Beattock Patrol

Locality

Beattock is a village 3 miles south of Moffat.

Patrol members
Name Occupation Posted from until
Sergeant C.Heron Unknown 1944
Private J. Proudfoot Unknown 03 Dec 1944
Corporal T. Little Unknown 03 Dec 1944
Private E. Anderson Unknown 03 Dec 1944
Private J. Hyslop Unknown 03 Dec 1944
Private J. Rennie Unknown 03 Dec 1944
Private J. Souttar Unknown 03 Dec 1944
Operational Base (OB)

The OB is within a small, established wood with a mixture of deciduous and mature larch trees. It is in a remarkable state of preservation, with only  some earth infill at entrance and exit.

Internal dimensions of the main area are approx 2.9m wide x 5.95m long. A small area at the escape tunnel end measures 2.9m wide x 0.70m long with a 0.29m thick wall separating the two areas. The total length, excluding the entrance/escape tunnels is 6.94m.
 
Height of the base is approx 2.20m.

 

Patrol & OB pictures
OB Image
Caption & credit
Beattock Auxiliary Unit OB
OB Image
Caption & credit
Beattock Auxiliary Unit OB
OB Image
Caption & credit
Entrance with some infill. Interesting to note Blast wall.
OB Status
Largely intact
Location

Beattock Patrol

Patrol Targets

Targets would have included the West Coast main rail line and bridge. Along with the A74  and A701 main roads.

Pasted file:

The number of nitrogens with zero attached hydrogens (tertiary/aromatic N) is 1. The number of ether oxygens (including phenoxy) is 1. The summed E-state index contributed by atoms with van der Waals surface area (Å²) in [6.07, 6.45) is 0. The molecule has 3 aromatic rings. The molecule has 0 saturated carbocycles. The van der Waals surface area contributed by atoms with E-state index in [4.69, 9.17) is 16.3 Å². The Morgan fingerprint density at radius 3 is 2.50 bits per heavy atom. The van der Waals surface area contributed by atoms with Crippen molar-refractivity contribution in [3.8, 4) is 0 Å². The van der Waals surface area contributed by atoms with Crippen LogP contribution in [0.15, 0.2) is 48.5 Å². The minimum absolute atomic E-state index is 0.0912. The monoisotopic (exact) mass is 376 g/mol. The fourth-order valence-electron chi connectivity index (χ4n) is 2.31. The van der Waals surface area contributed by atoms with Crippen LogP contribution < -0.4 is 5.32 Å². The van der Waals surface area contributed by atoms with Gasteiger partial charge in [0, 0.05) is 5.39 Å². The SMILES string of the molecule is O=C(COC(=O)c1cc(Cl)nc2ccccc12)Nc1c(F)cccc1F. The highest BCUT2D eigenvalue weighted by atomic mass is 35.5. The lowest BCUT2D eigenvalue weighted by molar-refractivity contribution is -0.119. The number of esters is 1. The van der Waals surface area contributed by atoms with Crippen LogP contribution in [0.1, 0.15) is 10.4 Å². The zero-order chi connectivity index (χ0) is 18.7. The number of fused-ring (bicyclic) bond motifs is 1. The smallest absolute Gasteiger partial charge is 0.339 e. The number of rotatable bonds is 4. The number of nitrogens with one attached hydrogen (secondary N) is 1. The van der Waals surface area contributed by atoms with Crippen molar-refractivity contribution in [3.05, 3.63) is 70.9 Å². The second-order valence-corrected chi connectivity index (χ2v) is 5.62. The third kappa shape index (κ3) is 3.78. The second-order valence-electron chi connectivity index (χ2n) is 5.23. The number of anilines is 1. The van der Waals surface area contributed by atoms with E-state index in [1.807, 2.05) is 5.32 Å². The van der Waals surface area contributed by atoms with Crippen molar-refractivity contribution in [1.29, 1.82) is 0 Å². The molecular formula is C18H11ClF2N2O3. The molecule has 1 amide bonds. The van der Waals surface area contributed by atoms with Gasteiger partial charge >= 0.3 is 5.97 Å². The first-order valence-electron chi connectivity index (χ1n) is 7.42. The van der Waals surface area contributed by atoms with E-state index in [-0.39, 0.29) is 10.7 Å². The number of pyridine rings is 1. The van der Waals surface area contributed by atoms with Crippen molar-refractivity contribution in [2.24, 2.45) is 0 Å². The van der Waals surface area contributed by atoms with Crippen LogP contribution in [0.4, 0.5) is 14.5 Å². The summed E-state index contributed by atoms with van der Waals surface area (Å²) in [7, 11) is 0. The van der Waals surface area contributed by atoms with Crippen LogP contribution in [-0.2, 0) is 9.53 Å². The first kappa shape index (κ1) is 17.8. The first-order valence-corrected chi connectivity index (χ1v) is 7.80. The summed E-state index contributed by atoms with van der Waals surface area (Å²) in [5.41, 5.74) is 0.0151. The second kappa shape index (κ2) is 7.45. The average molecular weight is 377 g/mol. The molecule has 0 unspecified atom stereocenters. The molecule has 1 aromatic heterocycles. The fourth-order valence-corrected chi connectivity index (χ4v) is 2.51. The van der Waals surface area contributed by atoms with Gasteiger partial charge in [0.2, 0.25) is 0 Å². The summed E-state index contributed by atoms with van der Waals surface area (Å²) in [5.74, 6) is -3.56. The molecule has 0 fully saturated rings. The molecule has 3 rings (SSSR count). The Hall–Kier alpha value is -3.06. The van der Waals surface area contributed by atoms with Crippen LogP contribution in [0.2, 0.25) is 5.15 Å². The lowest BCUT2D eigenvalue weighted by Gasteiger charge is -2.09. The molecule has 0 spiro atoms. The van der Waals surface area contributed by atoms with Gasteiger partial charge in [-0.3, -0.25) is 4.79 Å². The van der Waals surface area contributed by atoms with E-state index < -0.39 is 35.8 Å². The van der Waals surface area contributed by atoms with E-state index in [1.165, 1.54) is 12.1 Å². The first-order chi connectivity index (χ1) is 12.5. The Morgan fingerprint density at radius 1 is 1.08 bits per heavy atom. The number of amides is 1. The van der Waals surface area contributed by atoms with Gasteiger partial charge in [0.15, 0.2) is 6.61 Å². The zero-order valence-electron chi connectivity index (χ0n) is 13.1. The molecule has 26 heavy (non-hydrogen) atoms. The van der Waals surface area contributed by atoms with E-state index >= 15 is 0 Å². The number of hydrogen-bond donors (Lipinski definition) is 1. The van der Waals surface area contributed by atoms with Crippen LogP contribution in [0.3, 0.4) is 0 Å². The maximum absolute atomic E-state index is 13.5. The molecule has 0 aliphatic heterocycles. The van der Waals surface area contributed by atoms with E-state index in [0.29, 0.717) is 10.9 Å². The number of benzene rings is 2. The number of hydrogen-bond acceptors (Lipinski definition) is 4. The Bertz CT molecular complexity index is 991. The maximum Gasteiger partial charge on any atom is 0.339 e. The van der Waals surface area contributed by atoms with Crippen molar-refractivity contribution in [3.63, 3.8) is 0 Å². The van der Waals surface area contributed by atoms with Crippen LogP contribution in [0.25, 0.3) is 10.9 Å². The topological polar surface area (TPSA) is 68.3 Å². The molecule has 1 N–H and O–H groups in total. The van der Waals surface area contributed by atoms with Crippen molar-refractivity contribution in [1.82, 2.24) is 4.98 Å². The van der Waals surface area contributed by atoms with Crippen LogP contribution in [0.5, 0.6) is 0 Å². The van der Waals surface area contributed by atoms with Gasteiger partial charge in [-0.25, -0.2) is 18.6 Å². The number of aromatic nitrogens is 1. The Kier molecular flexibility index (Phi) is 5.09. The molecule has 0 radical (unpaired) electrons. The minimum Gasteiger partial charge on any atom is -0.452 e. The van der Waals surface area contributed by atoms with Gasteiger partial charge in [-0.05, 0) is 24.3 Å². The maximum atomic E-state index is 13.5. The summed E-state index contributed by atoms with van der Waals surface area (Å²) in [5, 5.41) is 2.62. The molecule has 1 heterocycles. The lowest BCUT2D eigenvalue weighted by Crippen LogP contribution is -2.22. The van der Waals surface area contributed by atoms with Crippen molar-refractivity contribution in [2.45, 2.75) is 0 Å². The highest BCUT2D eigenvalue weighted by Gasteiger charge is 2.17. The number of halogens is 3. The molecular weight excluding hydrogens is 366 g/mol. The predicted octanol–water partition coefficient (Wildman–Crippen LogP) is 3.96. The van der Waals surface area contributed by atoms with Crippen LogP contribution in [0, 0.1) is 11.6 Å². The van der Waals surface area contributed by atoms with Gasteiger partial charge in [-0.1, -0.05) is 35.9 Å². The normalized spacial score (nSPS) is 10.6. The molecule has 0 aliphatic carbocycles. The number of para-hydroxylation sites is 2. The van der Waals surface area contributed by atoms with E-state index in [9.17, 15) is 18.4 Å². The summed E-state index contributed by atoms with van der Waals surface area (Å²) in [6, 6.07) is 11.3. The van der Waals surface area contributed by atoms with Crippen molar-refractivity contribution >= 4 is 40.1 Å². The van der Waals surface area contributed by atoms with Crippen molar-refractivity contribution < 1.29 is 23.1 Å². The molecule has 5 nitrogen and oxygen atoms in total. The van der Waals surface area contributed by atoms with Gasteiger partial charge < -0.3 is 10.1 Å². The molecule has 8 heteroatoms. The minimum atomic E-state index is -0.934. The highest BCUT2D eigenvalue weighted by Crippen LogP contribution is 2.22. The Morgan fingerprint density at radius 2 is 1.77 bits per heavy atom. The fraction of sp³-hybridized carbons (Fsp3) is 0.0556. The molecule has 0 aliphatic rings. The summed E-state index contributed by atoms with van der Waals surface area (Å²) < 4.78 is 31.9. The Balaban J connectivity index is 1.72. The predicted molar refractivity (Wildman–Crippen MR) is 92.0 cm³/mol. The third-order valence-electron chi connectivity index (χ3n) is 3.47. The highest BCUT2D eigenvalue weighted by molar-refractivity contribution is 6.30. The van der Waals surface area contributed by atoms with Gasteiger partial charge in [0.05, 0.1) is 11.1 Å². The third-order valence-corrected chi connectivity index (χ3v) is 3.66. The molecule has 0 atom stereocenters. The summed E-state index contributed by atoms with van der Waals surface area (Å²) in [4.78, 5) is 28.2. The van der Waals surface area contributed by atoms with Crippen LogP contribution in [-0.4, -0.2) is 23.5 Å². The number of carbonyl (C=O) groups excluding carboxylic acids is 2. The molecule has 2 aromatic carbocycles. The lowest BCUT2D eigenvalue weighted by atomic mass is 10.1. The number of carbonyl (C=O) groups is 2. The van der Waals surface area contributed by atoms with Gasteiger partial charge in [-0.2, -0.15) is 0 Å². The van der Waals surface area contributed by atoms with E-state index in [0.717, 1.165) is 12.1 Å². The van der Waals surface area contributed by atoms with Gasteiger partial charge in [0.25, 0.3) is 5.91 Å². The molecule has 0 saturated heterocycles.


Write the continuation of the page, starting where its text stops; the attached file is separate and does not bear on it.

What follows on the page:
Training

Training on occasion was conducted at Otterburn and Beattock Moor, as well as Criagielands Woods and grounds.

Other information

Although in Beattock the Patrol was about 3 miles southwest of the Moffat Patrol, demonstrating the importance of covering such vital road and rail links.

Beattock was itself a railway village. The famous Beattock summit, which was the most difficult railway gradient in Britain and featured in the poet W. H. Auden's commentary for the classic 1930s documentary film Night Mail.

 

References

TNA ref WO199/3388

Hancock data held at B.R.A

David Blair

Allan Alston for locating the OB and for kindly supplying his photos and findings. Major Peter Forbes during correspondence